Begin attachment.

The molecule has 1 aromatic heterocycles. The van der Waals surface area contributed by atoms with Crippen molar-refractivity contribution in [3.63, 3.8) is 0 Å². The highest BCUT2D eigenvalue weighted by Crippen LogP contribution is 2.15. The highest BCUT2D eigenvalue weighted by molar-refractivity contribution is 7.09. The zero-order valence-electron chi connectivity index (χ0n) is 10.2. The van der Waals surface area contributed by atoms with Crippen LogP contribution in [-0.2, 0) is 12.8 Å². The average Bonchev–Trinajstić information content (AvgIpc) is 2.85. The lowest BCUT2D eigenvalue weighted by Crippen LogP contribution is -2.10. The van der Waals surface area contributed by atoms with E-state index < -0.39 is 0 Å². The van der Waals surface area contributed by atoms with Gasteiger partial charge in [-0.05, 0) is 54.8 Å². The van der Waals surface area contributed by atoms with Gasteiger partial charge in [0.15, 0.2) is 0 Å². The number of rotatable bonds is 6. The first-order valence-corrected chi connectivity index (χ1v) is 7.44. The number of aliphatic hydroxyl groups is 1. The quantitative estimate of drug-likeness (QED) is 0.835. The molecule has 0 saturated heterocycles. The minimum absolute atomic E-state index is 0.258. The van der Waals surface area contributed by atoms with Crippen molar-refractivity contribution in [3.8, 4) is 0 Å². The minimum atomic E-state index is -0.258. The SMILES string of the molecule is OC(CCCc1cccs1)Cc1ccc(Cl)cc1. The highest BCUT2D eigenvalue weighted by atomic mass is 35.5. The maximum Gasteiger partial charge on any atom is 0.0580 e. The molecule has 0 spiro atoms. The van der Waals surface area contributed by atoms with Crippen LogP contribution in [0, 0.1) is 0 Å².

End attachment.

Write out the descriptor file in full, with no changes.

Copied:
The molecule has 1 aromatic heterocycles. The van der Waals surface area contributed by atoms with Crippen molar-refractivity contribution in [3.63, 3.8) is 0 Å². The highest BCUT2D eigenvalue weighted by Crippen LogP contribution is 2.15. The highest BCUT2D eigenvalue weighted by molar-refractivity contribution is 7.09. The zero-order valence-electron chi connectivity index (χ0n) is 10.2. The van der Waals surface area contributed by atoms with Crippen LogP contribution in [-0.2, 0) is 12.8 Å². The average Bonchev–Trinajstić information content (AvgIpc) is 2.85. The lowest BCUT2D eigenvalue weighted by Crippen LogP contribution is -2.10. The van der Waals surface area contributed by atoms with E-state index < -0.39 is 0 Å². The van der Waals surface area contributed by atoms with Gasteiger partial charge in [-0.05, 0) is 54.8 Å². The van der Waals surface area contributed by atoms with Gasteiger partial charge in [0.15, 0.2) is 0 Å². The number of rotatable bonds is 6. The first-order valence-corrected chi connectivity index (χ1v) is 7.44. The number of aliphatic hydroxyl groups is 1. The quantitative estimate of drug-likeness (QED) is 0.835. The molecule has 0 saturated heterocycles. The minimum absolute atomic E-state index is 0.258. The van der Waals surface area contributed by atoms with Crippen molar-refractivity contribution in [3.8, 4) is 0 Å². The minimum atomic E-state index is -0.258. The SMILES string of the molecule is OC(CCCc1cccs1)Cc1ccc(Cl)cc1. The highest BCUT2D eigenvalue weighted by atomic mass is 35.5. The maximum Gasteiger partial charge on any atom is 0.0580 e. The molecule has 0 spiro atoms. The van der Waals surface area contributed by atoms with Crippen LogP contribution in [0, 0.1) is 0 Å².